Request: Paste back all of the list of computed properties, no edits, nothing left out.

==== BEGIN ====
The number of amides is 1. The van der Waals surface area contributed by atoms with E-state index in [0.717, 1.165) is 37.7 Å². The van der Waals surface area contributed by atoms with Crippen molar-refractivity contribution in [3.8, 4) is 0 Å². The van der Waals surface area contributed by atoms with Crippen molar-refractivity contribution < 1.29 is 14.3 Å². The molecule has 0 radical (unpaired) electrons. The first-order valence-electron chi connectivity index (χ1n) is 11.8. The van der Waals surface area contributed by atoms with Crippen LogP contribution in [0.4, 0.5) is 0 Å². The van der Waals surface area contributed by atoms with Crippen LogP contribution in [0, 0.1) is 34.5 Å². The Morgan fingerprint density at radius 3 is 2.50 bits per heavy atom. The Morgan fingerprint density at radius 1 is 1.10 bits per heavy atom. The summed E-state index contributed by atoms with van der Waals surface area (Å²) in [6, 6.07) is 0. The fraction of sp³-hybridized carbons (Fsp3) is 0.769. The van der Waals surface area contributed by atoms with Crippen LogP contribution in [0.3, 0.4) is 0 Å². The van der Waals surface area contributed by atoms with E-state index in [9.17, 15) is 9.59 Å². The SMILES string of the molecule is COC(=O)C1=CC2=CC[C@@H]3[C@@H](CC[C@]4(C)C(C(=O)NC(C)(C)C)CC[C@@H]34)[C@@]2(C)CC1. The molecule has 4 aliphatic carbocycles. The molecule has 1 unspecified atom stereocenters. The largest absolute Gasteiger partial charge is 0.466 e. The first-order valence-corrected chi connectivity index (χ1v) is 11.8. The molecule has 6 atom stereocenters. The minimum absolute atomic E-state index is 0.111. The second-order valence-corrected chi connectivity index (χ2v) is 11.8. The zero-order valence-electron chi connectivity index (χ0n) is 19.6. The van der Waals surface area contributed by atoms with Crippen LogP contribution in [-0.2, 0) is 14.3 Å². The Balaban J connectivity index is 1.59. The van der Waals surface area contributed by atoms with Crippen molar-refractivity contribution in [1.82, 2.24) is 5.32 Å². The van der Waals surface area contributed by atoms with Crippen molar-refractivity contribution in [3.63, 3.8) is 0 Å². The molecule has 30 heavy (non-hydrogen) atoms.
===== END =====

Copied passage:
The number of amides is 1. The van der Waals surface area contributed by atoms with E-state index in [0.717, 1.165) is 37.7 Å². The van der Waals surface area contributed by atoms with Crippen molar-refractivity contribution in [3.8, 4) is 0 Å². The van der Waals surface area contributed by atoms with Crippen molar-refractivity contribution < 1.29 is 14.3 Å². The molecule has 0 radical (unpaired) electrons. The first-order valence-electron chi connectivity index (χ1n) is 11.8. The van der Waals surface area contributed by atoms with Crippen LogP contribution in [0.4, 0.5) is 0 Å². The van der Waals surface area contributed by atoms with Crippen LogP contribution in [0, 0.1) is 34.5 Å². The Morgan fingerprint density at radius 3 is 2.50 bits per heavy atom. The Morgan fingerprint density at radius 1 is 1.10 bits per heavy atom. The summed E-state index contributed by atoms with van der Waals surface area (Å²) in [6, 6.07) is 0. The fraction of sp³-hybridized carbons (Fsp3) is 0.769. The van der Waals surface area contributed by atoms with Crippen LogP contribution in [0.3, 0.4) is 0 Å². The van der Waals surface area contributed by atoms with E-state index in [9.17, 15) is 9.59 Å². The SMILES string of the molecule is COC(=O)C1=CC2=CC[C@@H]3[C@@H](CC[C@]4(C)C(C(=O)NC(C)(C)C)CC[C@@H]34)[C@@]2(C)CC1. The molecule has 4 aliphatic carbocycles. The molecule has 1 unspecified atom stereocenters. The largest absolute Gasteiger partial charge is 0.466 e. The first-order valence-corrected chi connectivity index (χ1v) is 11.8. The molecule has 6 atom stereocenters. The minimum absolute atomic E-state index is 0.111. The second-order valence-corrected chi connectivity index (χ2v) is 11.8. The zero-order valence-electron chi connectivity index (χ0n) is 19.6. The van der Waals surface area contributed by atoms with Crippen LogP contribution in [-0.2, 0) is 14.3 Å². The Balaban J connectivity index is 1.59. The van der Waals surface area contributed by atoms with Crippen molar-refractivity contribution in [1.82, 2.24) is 5.32 Å². The van der Waals surface area contributed by atoms with Crippen molar-refractivity contribution in [3.63, 3.8) is 0 Å². The molecule has 30 heavy (non-hydrogen) atoms.